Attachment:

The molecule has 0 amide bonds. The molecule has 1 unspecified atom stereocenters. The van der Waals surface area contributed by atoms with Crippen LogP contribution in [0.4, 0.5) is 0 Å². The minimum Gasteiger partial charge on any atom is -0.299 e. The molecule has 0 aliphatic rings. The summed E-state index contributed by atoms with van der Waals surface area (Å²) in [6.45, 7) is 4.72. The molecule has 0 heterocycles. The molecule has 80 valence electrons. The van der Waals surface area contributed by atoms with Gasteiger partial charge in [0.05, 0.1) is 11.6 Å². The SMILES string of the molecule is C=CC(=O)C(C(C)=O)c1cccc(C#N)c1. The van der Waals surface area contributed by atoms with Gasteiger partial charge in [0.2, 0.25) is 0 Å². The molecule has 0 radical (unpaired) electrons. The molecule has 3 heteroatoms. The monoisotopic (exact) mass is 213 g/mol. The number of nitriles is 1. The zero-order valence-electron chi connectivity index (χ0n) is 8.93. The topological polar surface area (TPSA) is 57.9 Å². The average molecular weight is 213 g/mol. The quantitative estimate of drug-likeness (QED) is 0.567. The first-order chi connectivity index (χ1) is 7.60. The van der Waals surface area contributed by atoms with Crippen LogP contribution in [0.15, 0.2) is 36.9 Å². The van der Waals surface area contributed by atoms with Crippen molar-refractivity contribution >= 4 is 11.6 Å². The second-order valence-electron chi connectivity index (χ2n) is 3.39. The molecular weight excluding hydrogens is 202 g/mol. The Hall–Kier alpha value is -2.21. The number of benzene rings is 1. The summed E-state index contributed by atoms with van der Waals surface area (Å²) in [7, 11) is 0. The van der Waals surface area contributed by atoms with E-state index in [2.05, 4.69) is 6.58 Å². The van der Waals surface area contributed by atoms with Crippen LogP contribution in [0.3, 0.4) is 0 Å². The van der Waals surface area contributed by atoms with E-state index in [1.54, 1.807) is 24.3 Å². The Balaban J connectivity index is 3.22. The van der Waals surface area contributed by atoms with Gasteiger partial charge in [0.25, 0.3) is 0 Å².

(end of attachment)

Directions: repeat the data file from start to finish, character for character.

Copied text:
The molecule has 0 amide bonds. The molecule has 1 unspecified atom stereocenters. The van der Waals surface area contributed by atoms with Crippen LogP contribution in [0.4, 0.5) is 0 Å². The minimum Gasteiger partial charge on any atom is -0.299 e. The molecule has 0 aliphatic rings. The summed E-state index contributed by atoms with van der Waals surface area (Å²) in [6.45, 7) is 4.72. The molecule has 0 heterocycles. The molecule has 80 valence electrons. The van der Waals surface area contributed by atoms with Gasteiger partial charge in [0.05, 0.1) is 11.6 Å². The SMILES string of the molecule is C=CC(=O)C(C(C)=O)c1cccc(C#N)c1. The van der Waals surface area contributed by atoms with Gasteiger partial charge in [0.2, 0.25) is 0 Å². The molecule has 0 radical (unpaired) electrons. The molecule has 3 heteroatoms. The monoisotopic (exact) mass is 213 g/mol. The number of nitriles is 1. The zero-order valence-electron chi connectivity index (χ0n) is 8.93. The topological polar surface area (TPSA) is 57.9 Å². The average molecular weight is 213 g/mol. The quantitative estimate of drug-likeness (QED) is 0.567. The first-order chi connectivity index (χ1) is 7.60. The van der Waals surface area contributed by atoms with Crippen LogP contribution in [0.15, 0.2) is 36.9 Å². The van der Waals surface area contributed by atoms with Crippen molar-refractivity contribution >= 4 is 11.6 Å². The second-order valence-electron chi connectivity index (χ2n) is 3.39. The molecular weight excluding hydrogens is 202 g/mol. The Hall–Kier alpha value is -2.21. The number of benzene rings is 1. The summed E-state index contributed by atoms with van der Waals surface area (Å²) in [7, 11) is 0. The van der Waals surface area contributed by atoms with E-state index in [2.05, 4.69) is 6.58 Å². The van der Waals surface area contributed by atoms with Crippen LogP contribution in [0.3, 0.4) is 0 Å². The van der Waals surface area contributed by atoms with E-state index in [1.54, 1.807) is 24.3 Å². The Balaban J connectivity index is 3.22. The van der Waals surface area contributed by atoms with Gasteiger partial charge in [0.25, 0.3) is 0 Å².